The Trinidad and Tobago Police Band

To foster a common bond between the police service and the public, by reaching out as educators, advisors, and entertainers through the medium of music.

In 1866, a group of influential persons proposed the establishment of a steady instrumental Band for the City of Port of Spain. This band, the "unofficial Police Band" was made up of a Bandmaster and ten (10) Instrumentalists. Each member was supported by "Voluntary" contributions of five (5) pounds which was deducted from members of the Police Force. The Band was stationed at Police Headquarters, St. Vincent Street in Port of Spain and its engagements consisted: Parade of Troops: Ceremonial Parades and Route Marches: Official State Functions: Dinners, Cocktail Parties and other social gatherings at Government House, and Police Officers' Mess: Social Functions organized by the residing Colonials; Private and Public Balls; and Public Concerts two or three times a week.

 In 1872, the Colonial Secretary, at a meeting of the Legislative Council, regularized the Band and voted the sum of Three Hundred and Eighty-Four ($384,00) Dollars as extra pay for the Bandsmen. Thereafter, deductions from the salaries of policemen was discontinued. The strength of the band had increased to eighteen (18) men.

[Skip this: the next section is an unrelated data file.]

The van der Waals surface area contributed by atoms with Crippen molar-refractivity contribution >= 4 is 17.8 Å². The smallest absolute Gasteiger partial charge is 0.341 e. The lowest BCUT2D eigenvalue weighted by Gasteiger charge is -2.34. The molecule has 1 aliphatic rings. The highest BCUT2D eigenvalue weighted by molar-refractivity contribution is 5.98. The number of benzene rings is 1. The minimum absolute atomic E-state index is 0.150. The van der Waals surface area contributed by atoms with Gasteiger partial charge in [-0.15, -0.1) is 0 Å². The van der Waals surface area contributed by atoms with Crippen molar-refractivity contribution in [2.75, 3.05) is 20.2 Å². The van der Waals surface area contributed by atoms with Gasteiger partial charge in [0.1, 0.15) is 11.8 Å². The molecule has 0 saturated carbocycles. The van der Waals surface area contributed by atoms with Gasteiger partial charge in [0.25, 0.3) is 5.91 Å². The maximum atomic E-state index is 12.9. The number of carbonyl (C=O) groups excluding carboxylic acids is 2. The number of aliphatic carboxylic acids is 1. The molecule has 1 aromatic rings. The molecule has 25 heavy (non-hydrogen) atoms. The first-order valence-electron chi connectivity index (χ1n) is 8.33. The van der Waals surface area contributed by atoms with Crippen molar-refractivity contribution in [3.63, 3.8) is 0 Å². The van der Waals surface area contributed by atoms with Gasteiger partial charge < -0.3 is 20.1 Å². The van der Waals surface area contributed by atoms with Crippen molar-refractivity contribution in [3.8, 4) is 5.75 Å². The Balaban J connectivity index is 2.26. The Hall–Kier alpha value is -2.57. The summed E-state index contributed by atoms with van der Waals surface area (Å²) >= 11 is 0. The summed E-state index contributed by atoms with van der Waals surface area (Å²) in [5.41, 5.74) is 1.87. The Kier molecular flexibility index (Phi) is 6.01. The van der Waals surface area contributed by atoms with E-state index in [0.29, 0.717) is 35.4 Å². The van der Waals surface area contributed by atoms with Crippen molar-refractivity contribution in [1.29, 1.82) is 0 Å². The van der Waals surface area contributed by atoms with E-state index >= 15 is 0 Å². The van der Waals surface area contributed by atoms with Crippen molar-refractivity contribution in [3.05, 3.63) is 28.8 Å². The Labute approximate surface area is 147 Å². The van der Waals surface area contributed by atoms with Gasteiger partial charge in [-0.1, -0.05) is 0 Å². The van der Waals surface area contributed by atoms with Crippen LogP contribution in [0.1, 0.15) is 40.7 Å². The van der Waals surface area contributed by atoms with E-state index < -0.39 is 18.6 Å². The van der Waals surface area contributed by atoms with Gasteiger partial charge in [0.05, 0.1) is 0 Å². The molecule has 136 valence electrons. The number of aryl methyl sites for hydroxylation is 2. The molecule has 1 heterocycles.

In 1956, the Band with its three (3) sections of Brass, Woodwinds, and Percussion, was moved to the Central Police Station on Wrightson Road, Port of Spain. This has been its home ever since. Its number had risen to thirty-five (35) men. 1966 marked the end of British control of the Band with the appointment of Superintendent ANTONIO PROSPECT, a naturalised Trinidadian, as the new Director of Music. During his tenure, he introduced electric amplification in the Band's Rhythm Section, and placed Women Police Drummers at the head of the Band on parades. Its strength had risen to forty-three (43) members. In 1983 Superintendent Prospect retired and Superintendent GEORGE SCOTT became the new Director of Music for the next eight (8) years.

In 1993, under Superintendent RODRICK URQUHART'S tenure (1991-1997), SUSAN QUAMIE, the first female instrumentalist in the Band was enlisted. She played the B Flat Clarinet. To date seven (7) women have joined the Band as full-time instrumentalists. In 1997, Superintendent URQUHART retired from the Police band and he was succeeded by Superintendent NELSON VILLAFANA. The strength of the Band had arisen to fifty-three (53) members.

Unfortunately, Superintendent VILLAFANA passed away in October 2002, and he was succeeded by Superintendent ENRIQUE MOORE in November, 2002.. Superintendent VILLAFANA's tenure brought to a close the British era with respect to all previous Directors of Music having received their musical training at the Royal Military School of Music, Kneller Hall, England. Superintendent MOORE, however, is a graduate of the Berklee College of Music, Boston, United States of America. The strength of the Police Band now stands at sixty-two (62) members.

From its inception, the band was considered the Public Relations Unit of the Police Service. One of its fundamental functions is to help shape public opinion about the service by providing it with a pleasing image and reputation. Since then, its duties have expanded as declared by its Mission Statement: